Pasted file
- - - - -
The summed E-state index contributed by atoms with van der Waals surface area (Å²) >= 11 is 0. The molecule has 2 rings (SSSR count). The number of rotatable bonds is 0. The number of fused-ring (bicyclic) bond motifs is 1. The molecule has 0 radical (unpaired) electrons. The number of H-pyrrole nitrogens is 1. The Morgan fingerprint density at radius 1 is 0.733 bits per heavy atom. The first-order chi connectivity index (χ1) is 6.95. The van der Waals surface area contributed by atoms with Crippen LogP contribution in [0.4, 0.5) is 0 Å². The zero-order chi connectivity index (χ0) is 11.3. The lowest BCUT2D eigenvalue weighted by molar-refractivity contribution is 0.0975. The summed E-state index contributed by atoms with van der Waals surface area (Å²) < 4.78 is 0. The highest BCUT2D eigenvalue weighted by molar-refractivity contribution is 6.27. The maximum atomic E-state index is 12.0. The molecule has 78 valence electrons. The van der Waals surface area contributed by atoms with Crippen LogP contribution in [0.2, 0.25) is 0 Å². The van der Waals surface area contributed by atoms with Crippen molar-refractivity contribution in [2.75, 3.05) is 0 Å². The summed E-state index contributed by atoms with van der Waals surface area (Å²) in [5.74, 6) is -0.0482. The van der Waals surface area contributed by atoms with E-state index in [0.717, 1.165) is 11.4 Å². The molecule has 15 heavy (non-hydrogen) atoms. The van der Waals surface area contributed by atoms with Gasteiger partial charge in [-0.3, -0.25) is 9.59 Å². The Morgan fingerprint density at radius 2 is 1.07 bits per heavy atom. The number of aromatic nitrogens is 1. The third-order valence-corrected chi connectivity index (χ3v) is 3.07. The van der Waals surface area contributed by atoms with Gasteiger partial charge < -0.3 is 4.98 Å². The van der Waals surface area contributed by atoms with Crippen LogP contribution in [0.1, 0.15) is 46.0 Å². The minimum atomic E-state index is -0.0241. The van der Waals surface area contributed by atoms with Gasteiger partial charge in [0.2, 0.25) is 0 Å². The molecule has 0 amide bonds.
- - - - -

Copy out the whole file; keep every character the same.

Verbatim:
The summed E-state index contributed by atoms with van der Waals surface area (Å²) >= 11 is 0. The molecule has 2 rings (SSSR count). The number of rotatable bonds is 0. The number of fused-ring (bicyclic) bond motifs is 1. The molecule has 0 radical (unpaired) electrons. The number of H-pyrrole nitrogens is 1. The Morgan fingerprint density at radius 1 is 0.733 bits per heavy atom. The first-order chi connectivity index (χ1) is 6.95. The van der Waals surface area contributed by atoms with Crippen LogP contribution in [0.4, 0.5) is 0 Å². The zero-order chi connectivity index (χ0) is 11.3. The lowest BCUT2D eigenvalue weighted by molar-refractivity contribution is 0.0975. The summed E-state index contributed by atoms with van der Waals surface area (Å²) < 4.78 is 0. The highest BCUT2D eigenvalue weighted by molar-refractivity contribution is 6.27. The maximum atomic E-state index is 12.0. The molecule has 78 valence electrons. The van der Waals surface area contributed by atoms with Crippen LogP contribution in [0.2, 0.25) is 0 Å². The van der Waals surface area contributed by atoms with Crippen molar-refractivity contribution in [2.75, 3.05) is 0 Å². The summed E-state index contributed by atoms with van der Waals surface area (Å²) in [5.74, 6) is -0.0482. The van der Waals surface area contributed by atoms with E-state index in [0.717, 1.165) is 11.4 Å². The molecule has 15 heavy (non-hydrogen) atoms. The van der Waals surface area contributed by atoms with Gasteiger partial charge in [-0.3, -0.25) is 9.59 Å². The Morgan fingerprint density at radius 2 is 1.07 bits per heavy atom. The number of aromatic nitrogens is 1. The third-order valence-corrected chi connectivity index (χ3v) is 3.07. The van der Waals surface area contributed by atoms with Gasteiger partial charge < -0.3 is 4.98 Å². The van der Waals surface area contributed by atoms with Crippen LogP contribution in [0.1, 0.15) is 46.0 Å². The minimum atomic E-state index is -0.0241. The van der Waals surface area contributed by atoms with Gasteiger partial charge in [0.2, 0.25) is 0 Å². The molecule has 0 amide bonds.